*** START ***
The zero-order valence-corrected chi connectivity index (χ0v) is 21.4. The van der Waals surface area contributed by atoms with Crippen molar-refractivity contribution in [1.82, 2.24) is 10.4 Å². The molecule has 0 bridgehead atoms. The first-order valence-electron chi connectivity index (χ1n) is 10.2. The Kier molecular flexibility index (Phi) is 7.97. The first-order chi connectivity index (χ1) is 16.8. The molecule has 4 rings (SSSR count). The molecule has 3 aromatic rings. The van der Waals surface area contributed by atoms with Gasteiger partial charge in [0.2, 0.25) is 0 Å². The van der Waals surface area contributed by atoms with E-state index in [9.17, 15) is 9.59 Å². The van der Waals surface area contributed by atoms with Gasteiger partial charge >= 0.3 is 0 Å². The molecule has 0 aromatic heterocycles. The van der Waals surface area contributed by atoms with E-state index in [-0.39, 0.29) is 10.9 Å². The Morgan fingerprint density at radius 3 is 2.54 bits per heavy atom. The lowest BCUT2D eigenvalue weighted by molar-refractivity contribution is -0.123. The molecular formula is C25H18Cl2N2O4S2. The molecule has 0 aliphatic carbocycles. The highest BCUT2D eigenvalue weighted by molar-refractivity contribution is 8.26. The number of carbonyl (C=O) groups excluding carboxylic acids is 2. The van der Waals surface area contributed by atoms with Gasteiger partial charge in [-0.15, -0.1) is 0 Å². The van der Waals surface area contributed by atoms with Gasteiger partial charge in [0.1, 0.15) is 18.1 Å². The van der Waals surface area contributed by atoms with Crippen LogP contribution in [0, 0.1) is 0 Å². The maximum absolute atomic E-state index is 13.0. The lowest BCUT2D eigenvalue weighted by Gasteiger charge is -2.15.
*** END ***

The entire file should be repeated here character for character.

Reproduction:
The zero-order valence-corrected chi connectivity index (χ0v) is 21.4. The van der Waals surface area contributed by atoms with Crippen molar-refractivity contribution in [1.82, 2.24) is 10.4 Å². The molecule has 0 bridgehead atoms. The first-order valence-electron chi connectivity index (χ1n) is 10.2. The Kier molecular flexibility index (Phi) is 7.97. The first-order chi connectivity index (χ1) is 16.8. The molecule has 4 rings (SSSR count). The molecule has 3 aromatic rings. The van der Waals surface area contributed by atoms with Gasteiger partial charge in [0.2, 0.25) is 0 Å². The van der Waals surface area contributed by atoms with E-state index in [9.17, 15) is 9.59 Å². The van der Waals surface area contributed by atoms with Gasteiger partial charge >= 0.3 is 0 Å². The molecule has 0 aromatic heterocycles. The van der Waals surface area contributed by atoms with E-state index in [-0.39, 0.29) is 10.9 Å². The Morgan fingerprint density at radius 3 is 2.54 bits per heavy atom. The lowest BCUT2D eigenvalue weighted by molar-refractivity contribution is -0.123. The molecular formula is C25H18Cl2N2O4S2. The molecule has 0 aliphatic carbocycles. The highest BCUT2D eigenvalue weighted by molar-refractivity contribution is 8.26. The number of carbonyl (C=O) groups excluding carboxylic acids is 2. The van der Waals surface area contributed by atoms with Gasteiger partial charge in [-0.15, -0.1) is 0 Å². The van der Waals surface area contributed by atoms with Gasteiger partial charge in [0.1, 0.15) is 18.1 Å². The van der Waals surface area contributed by atoms with Crippen LogP contribution in [0, 0.1) is 0 Å². The maximum absolute atomic E-state index is 13.0. The lowest BCUT2D eigenvalue weighted by Gasteiger charge is -2.15.